Abstract Introduction: Enteral nutrition (EN) with eicosapentaenoic acid (EPA)/ g -linolenic acid (GLA) is recommended for mechanically ventilated patients with severe lung injury. EPA/GLA has anti-inflammatory benefits, as evidenced by its association with reduction in pulmonary inflammation, improvement in oxygenation and improved clinical outcomes in patients with severe forms of acute lung injury. This study was a prospective, multicenter, randomized, double-blinded, controlled trial designed to investigate whether EPA/GLA could have an effective role in the treatment of patients with early sepsis (systemic inflammatory response syndrome with confirmed or presumed infection and without any organ dysfunction) by reducing the progression of the disease to severe sepsis (sepsis associated with at least one organ failure) or septic shock (sepsis associated with hypotension despite adequate fluid resuscitation). Secondary outcomes included the development of individual organ failure, increased ICU and hospital length of stay, need for mechanical ventilation and 28-day all-cause mortality. Methods: Randomization was concealed, and patients were allocated to receive, for seven days, either an EPA/GLA diet or an isocaloric, isonitrogenous control diet not enhanced with lipids. Patients were continuously tube-fed at a minimum of 75% of basal energy expenditure × 1.3. To evaluate the progression to severe sepsis and/or septic shock, daily screening for individual organ failure was performed. All clinical outcomes were recorded during a 28-day follow-up period. Results: A total of 115 patients in the early stages of sepsis requiring EN were included, among whom 106 were considered evaluable. Intention-to-treat (ITT) analysis demonstrated that patients fed the EPA/GLA diet developed less severe sepsis and/or septic shock than patients fed the control diet (26.3% versus 50%, respectively; P = 0.0259), with similar results observed for the evaluable patients (26.4% versus 50.9% respectively; P = 0.0217). The ITT analysis demonstrated that patients in the study group developed cardiovascular failure (36.2% versus 21%, respectively; P = 0.0381) and respiratory failure (39.6% versus 24.6%, respectively; P = 0.0362) less often than the control group. Similarly, when considering only the evaluable patients, fewer patientsdeveloped cardiovascular failure (20.7% versus 37.7%, respectively; P = 0.03) and respiratory failure (26.4% versus 39.6%, respectively; P = 0.04). The percentage of patients fed the EPA/GLA diet requiring invasive mechanical ventilation was reduced compared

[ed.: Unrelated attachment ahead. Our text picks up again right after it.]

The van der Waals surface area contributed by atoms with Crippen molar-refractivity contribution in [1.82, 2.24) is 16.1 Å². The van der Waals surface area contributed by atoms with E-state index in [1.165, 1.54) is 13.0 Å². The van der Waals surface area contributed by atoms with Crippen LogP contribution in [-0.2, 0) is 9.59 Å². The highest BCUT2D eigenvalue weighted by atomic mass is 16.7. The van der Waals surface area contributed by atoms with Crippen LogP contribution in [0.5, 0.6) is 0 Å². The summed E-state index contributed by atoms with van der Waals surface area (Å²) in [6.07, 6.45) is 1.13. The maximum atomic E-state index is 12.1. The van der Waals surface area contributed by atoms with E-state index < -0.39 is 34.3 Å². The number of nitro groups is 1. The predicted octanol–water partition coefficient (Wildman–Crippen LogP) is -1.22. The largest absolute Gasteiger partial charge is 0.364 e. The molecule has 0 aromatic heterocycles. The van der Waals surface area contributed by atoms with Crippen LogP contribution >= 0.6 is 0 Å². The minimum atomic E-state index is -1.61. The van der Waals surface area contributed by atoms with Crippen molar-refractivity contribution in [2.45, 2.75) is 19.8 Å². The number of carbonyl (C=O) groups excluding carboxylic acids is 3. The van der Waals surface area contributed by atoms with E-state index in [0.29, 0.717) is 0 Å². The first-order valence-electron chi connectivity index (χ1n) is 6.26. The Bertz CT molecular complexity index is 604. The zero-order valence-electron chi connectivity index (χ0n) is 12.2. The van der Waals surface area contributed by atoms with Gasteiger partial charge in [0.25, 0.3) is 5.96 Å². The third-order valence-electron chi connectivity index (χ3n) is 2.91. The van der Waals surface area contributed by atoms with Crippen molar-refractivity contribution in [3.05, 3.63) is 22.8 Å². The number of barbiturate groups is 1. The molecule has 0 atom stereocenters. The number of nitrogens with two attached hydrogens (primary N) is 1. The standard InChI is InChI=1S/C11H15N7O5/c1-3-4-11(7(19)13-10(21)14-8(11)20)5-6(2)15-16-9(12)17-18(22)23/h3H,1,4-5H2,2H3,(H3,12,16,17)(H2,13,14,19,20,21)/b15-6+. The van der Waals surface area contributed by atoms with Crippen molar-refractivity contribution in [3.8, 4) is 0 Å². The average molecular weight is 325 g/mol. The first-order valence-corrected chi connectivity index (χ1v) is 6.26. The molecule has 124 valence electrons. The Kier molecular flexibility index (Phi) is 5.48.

* Correspondence: pontes-arruda@secrel.com.br 1 Department of Nutrition and Intensive Care, Fernandes Távora Hospital, Avenida Francisco Sá, 5445, Fortaleza, Ceará, 60.30-002, Brazil Full list of author information is available at the end of the article © 2011 Pontes-Arruda et al.; licensee BioMed Central Ltd This is an open access article distributed under the terms of the Creative Commons Attribution License (http://creativecommons.org/licenses/by/2.0), which permits unrestricted use, distribution, and reproduction in any medium, provided the original work is properly cited.